The Freshman Academy Impact: A Comparison of Ninth Grade Structures Through Analyses of Student Perceptions and Performance Data

ASU Author/Contributor (non-ASU co-authors, if there are any, appear on document)
Christopher Lee Bennett (Creator)
Institution
Appalachian State University (ASU )
Web Site: http://www.library.appstate.edu/
Advisor
Barbara Howard

Abstract: A student’s transition from middle school to high school can prove to be a difficult time, often leading to an academic decline, an increase in the number of accumulated discipline referrals, and an increase in absences. In order to help students make the transition, many school systems are establishing freshman academies on their high school campuses to serve as a metaphorical bridge between the middle school and high school. Clark County Schools employs the academy model. This study provides a holistic comparison between Clark County and Lewis County Schools (both pseudonyms), which does not use the ninth grade academy intervention strategy. In order to compare structures, student performance data was gathered in the form of English I End of Course test growth, absences, and discipline referrals. A survey collected student perceptual data with regard to achievement, attendance, and discipline. T-tests were used to determine if a significant difference existed in students’ performance and perceptions depending on their ninth grade structure. The student used student engagement as a framework as it is a strong predictor of academic outcomes such as test scores, grades, attendance, and graduation within the school environment.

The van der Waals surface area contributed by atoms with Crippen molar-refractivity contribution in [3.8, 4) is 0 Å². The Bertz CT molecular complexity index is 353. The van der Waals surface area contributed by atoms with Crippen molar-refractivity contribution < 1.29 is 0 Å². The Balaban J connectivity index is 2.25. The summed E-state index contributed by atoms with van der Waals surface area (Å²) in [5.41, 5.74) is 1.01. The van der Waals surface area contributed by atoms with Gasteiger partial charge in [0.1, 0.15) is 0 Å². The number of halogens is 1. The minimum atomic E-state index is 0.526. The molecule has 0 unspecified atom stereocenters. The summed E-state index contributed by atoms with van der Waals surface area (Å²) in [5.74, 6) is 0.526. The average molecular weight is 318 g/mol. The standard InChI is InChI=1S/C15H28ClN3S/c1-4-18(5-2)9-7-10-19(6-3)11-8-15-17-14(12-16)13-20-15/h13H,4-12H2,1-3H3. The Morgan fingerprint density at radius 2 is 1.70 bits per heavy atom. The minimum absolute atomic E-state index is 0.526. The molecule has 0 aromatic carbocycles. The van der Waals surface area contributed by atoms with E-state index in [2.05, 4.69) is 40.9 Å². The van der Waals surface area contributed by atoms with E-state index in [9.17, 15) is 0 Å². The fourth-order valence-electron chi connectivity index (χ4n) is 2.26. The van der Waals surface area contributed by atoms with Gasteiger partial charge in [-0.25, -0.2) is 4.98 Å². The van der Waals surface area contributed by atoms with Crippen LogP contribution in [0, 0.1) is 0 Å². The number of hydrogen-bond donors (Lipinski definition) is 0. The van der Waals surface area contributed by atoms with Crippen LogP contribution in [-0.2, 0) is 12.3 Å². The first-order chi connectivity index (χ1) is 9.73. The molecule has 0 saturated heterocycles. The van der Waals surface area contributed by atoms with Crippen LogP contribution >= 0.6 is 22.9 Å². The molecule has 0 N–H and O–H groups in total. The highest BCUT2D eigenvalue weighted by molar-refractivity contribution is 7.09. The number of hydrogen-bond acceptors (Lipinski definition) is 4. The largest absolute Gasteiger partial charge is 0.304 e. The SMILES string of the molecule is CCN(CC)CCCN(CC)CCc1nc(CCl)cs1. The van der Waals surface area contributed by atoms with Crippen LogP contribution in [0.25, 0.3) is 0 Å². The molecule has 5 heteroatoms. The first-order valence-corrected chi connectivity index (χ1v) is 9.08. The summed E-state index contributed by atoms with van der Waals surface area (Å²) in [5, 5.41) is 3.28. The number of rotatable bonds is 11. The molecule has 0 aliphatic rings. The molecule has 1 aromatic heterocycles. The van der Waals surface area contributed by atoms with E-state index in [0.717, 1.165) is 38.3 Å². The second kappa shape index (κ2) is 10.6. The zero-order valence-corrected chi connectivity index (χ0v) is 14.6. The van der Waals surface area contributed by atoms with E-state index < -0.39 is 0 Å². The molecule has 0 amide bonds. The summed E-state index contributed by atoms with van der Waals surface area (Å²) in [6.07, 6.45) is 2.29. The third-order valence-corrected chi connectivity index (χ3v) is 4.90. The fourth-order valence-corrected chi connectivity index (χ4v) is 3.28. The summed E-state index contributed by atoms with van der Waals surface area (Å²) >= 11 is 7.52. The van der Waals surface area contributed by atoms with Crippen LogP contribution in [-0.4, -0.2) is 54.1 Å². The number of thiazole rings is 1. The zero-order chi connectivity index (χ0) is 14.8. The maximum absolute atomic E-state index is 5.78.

Additional Information

Publication
Dissertation
Bennett, C.L. (2012). The Freshman Academy Impact: A Comparison of Ninth Grade Structures Through Analyses of Student Perceptions and Performance Data. Unpublished doctoral dissertation. Appalachian State University, Boone, NC.
Language: English
Date: 2012
Keywords
freshman academy, ninth grade academy, high school structure, high school transition, student perceptual and performance data